Q: While doing some shopping last week, I couldn’t help but notice how far “back to school” has gone for retailers. While my kids are still young and only need the basics, when did the school supply list start to include new dorm furniture? With so much advertising and hype how can parents help kids learn what is reasonable and what isn’t?
A: There’s something exciting about starting a new school year each September. Expectations are high, and from a retailer’s perspective, they’re even higher. The back to school shopping season has become a close second to Christmas. But you’re right; starting a new school year shouldn’t mean a shopping spree that breaks the bank.
It’s sometimes easier for parents of younger children, than those with teens, to make choices for their children in line with the household budget and expectations. However, if you want to teach your children about making their own responsible financial choices, the key is to start early. Shopping for things they need, like school supplies, is great way to help them learn as you involve them in the decision-making process.
For young children, allow them to help choose their pencil case and backpack. As they get older, help them compare price and quality as they look at their supply list. Once they can add and subtract easily, give them a set amount of money and help them as they choose what they need and can afford within that limit. When they become teens, provide a limit as to how much you can afford for what they need and want, and then support them as they either shop within their allotted budget, or as they look for ways to earn a little extra cash to top up what you’ve given them. Learning how to balance priorities and make reasonable choices takes time and practice.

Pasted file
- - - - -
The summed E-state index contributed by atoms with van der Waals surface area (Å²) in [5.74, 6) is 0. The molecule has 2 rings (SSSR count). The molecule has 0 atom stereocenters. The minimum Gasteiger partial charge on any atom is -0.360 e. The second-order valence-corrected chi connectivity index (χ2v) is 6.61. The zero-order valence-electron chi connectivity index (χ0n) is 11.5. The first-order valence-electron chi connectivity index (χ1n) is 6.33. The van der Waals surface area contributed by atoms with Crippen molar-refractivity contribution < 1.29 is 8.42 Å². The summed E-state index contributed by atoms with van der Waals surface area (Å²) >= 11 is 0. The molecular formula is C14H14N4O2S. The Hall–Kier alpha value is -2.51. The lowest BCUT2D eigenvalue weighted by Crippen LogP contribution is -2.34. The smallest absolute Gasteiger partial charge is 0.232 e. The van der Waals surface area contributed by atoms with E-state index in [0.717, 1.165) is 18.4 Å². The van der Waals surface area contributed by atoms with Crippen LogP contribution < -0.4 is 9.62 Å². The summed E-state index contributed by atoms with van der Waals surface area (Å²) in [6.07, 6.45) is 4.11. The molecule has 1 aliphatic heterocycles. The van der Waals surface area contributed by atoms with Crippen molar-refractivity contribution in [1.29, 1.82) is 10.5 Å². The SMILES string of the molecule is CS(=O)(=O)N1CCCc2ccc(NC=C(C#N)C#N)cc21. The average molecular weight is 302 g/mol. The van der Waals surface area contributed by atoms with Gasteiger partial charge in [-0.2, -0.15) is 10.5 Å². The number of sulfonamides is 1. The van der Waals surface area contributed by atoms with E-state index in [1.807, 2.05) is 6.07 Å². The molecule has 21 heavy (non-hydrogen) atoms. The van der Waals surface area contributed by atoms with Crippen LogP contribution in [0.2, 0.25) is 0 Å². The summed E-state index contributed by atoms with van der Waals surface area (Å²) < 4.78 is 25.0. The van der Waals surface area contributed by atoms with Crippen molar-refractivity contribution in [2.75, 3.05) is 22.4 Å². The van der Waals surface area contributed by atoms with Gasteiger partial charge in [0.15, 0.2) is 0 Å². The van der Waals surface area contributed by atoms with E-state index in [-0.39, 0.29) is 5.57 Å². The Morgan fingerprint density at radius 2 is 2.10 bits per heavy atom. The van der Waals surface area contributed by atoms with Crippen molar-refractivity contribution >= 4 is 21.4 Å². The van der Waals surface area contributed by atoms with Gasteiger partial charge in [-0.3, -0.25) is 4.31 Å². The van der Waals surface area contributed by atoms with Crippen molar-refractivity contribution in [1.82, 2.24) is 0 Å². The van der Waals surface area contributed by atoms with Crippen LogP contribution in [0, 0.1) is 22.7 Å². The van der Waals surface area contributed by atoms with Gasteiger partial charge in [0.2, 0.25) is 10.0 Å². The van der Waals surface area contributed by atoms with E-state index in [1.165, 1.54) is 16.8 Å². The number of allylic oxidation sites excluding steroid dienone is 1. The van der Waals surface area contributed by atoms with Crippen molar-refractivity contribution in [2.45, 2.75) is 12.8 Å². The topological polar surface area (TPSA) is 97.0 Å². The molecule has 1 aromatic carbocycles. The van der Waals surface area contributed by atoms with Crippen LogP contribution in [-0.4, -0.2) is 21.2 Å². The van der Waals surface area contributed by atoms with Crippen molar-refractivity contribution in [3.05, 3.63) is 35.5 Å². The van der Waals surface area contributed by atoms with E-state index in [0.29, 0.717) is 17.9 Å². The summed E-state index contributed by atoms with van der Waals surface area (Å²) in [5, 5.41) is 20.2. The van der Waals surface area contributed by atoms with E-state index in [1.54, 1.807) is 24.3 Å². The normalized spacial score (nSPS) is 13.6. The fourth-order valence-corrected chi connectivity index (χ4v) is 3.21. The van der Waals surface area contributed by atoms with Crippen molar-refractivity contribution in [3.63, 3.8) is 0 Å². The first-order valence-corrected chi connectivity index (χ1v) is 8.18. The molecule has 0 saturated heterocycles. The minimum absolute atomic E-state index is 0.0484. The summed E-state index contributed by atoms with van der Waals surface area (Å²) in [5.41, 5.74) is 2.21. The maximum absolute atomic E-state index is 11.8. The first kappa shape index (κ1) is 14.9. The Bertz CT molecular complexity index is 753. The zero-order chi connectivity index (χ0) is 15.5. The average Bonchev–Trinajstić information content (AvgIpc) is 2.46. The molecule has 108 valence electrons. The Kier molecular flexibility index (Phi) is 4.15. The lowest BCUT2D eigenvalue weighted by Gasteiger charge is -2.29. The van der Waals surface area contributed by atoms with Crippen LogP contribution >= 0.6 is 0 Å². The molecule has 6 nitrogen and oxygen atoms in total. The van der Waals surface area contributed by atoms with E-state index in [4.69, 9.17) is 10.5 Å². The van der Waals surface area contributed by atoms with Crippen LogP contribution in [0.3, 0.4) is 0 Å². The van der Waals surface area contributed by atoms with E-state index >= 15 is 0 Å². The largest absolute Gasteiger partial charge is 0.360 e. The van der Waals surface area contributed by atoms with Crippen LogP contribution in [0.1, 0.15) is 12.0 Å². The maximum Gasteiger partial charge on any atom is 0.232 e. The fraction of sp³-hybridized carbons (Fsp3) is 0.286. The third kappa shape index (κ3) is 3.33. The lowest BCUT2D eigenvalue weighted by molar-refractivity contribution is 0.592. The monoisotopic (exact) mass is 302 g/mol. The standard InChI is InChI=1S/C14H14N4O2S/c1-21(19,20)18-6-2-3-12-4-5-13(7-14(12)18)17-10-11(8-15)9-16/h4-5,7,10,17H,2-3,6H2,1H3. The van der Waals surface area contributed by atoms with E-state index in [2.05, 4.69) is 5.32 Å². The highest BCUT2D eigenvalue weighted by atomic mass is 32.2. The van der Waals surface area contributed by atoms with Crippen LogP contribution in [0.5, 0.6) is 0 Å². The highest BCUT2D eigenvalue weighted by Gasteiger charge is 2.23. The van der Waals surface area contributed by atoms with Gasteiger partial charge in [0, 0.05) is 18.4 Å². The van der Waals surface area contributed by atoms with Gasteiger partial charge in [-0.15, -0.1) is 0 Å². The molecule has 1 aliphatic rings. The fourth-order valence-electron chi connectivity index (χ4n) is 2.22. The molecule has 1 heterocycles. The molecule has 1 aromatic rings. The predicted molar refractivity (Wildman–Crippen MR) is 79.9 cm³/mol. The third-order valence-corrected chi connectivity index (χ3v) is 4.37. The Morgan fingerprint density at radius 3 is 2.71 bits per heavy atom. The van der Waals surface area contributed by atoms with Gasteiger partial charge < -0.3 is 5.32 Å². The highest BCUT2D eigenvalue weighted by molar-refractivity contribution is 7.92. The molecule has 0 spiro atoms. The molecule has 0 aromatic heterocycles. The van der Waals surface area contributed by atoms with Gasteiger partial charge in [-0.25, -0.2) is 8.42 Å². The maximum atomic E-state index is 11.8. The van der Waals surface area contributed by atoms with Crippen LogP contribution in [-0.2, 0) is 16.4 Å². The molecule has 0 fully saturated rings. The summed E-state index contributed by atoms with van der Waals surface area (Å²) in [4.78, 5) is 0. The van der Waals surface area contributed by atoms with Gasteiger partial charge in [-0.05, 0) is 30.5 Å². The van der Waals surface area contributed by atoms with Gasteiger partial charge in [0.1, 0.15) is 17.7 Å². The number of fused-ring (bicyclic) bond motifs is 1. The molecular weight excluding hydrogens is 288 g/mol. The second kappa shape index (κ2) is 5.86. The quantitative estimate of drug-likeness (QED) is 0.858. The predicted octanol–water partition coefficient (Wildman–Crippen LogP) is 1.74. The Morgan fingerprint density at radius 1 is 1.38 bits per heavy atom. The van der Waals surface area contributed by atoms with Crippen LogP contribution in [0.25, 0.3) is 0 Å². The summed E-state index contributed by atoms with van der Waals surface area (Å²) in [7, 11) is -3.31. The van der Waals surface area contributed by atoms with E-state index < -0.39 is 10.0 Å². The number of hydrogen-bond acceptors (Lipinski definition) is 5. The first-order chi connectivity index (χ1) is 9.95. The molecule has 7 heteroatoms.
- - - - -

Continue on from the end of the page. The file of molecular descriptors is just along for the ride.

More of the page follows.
Once high school is over and our young adults look to leave home, we hope that they’ll be able to manage their money and make reasonable choices. In reality, the school of hard knocks teaches many of them some tough lessons. Falling prey to sophisticated marketing, high expectations of what they “should” buy and giving in to wants before needs is an expensive way to start living on their own.
Just like learning to read, kids need to practice making spending choices and using money so that they get good at it. This year, start school early with some financial lessons and shop for back to school together.